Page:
When Microsoft announced the Windows Runtime (WinRT) stack at the heart of Windows 8 during the BUILD conference keynote in September, everyone in the room knew the game had changed.
In the decade since Microsoft launched the Microsoft .NET Framework and transitioned many developers to managed languages like C# and Visual Basic .NET, the company has adroitly leveraged its vast developer community. Every step along the way, Microsoft ushered its incumbent programmers forward with the promise of reusing existing code, working with familiar tools and exercising well-honed skills.
The strategy is both brilliant and obvious, and strangely
mimics the late rounds of the board game Risk, when players
inevitably spill enormous piles of armies onto the board. I’ve played my share of Risk and know well the incalculable glee that comes from cashing in a trifecta of cards for 60-plus armies. When you show up with numbers like that, things get done(yeah, I’m
looking at you, Irkutsk).
The problem facing Microsoft, as any Risk player knows, is that even the massed armies of .NET developers couldn’t, metaphorically speaking, hold Asia—that vast and vulnerable continent on the Risk board that has been the undoing of so many players. Smartphones, tablets and the emergence of HTML5 as a development target have created huge new frontiers—frontiers the Microsoft .NET strategy was simply not designed to address.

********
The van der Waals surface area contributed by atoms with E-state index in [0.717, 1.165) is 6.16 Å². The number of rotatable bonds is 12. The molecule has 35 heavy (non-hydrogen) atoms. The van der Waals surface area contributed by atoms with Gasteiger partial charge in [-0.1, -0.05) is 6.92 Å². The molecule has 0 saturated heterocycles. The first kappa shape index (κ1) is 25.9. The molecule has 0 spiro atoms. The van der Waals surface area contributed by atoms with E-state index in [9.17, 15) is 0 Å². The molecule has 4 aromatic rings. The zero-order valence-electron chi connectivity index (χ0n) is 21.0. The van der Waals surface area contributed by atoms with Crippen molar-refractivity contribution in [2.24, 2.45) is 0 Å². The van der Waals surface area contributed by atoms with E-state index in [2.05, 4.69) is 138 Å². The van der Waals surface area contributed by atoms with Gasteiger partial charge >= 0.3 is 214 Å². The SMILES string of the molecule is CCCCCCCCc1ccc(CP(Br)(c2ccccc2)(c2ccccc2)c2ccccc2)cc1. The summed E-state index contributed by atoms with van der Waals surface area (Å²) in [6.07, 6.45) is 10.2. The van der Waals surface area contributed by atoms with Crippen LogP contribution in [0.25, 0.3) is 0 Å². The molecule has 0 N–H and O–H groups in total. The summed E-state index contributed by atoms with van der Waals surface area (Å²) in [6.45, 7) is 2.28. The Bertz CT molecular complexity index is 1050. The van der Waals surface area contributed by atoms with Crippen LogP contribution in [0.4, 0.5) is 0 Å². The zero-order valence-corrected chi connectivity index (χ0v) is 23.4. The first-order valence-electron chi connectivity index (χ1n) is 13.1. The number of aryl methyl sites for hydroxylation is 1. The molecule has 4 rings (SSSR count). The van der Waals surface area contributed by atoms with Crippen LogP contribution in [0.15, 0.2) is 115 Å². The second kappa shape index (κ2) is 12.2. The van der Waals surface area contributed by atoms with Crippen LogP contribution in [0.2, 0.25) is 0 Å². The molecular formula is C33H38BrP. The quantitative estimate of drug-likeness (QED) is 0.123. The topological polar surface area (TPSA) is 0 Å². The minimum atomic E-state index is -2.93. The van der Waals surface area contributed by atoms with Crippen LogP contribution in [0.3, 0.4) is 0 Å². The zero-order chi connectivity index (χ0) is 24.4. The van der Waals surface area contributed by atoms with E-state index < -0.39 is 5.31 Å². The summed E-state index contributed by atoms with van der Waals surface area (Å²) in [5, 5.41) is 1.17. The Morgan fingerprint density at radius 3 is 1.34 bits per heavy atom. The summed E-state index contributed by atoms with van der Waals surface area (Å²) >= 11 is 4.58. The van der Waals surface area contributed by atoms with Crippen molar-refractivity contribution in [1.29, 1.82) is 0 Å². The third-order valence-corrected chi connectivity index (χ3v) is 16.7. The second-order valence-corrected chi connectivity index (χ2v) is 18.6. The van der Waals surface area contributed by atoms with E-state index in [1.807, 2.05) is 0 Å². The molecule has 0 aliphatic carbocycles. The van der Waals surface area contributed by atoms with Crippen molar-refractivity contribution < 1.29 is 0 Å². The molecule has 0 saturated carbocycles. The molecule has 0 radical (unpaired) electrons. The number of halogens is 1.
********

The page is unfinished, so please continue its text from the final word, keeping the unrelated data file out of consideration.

WinRT, however, is.
That noise you just heard was the sound of Microsoft slapping another set of Risk cards onto the board. That’ll be 90 more armies, please.
Microsoft is articulating a path to extend WinRT even further.
“The beauty of the solution here is twofold,” the WinRT team member said. “One is that the architecture easily allows for additional languages to be supported in the future, where that environment would again have immediate and direct access to native APIs. Two is that developers can also create their own APIs in this model—what we call WinRT components—such that they can plug into the language projections just as the native APIs do.”
Will Microsoft’s bold strategy attract enough developers to help it win the board? As any Risk player knows, a lot depends on the roll of the dice. But it’s clear that Microsoft is in a far better position today to address the challenge than it was just a few months ago.
If you have a start in Australasia take it, get the modest reinforcements, build up on Siam, take Russia early while no one else wants it. You'll be getting busloads of reinforcements while the other guys are figuring out what to do.
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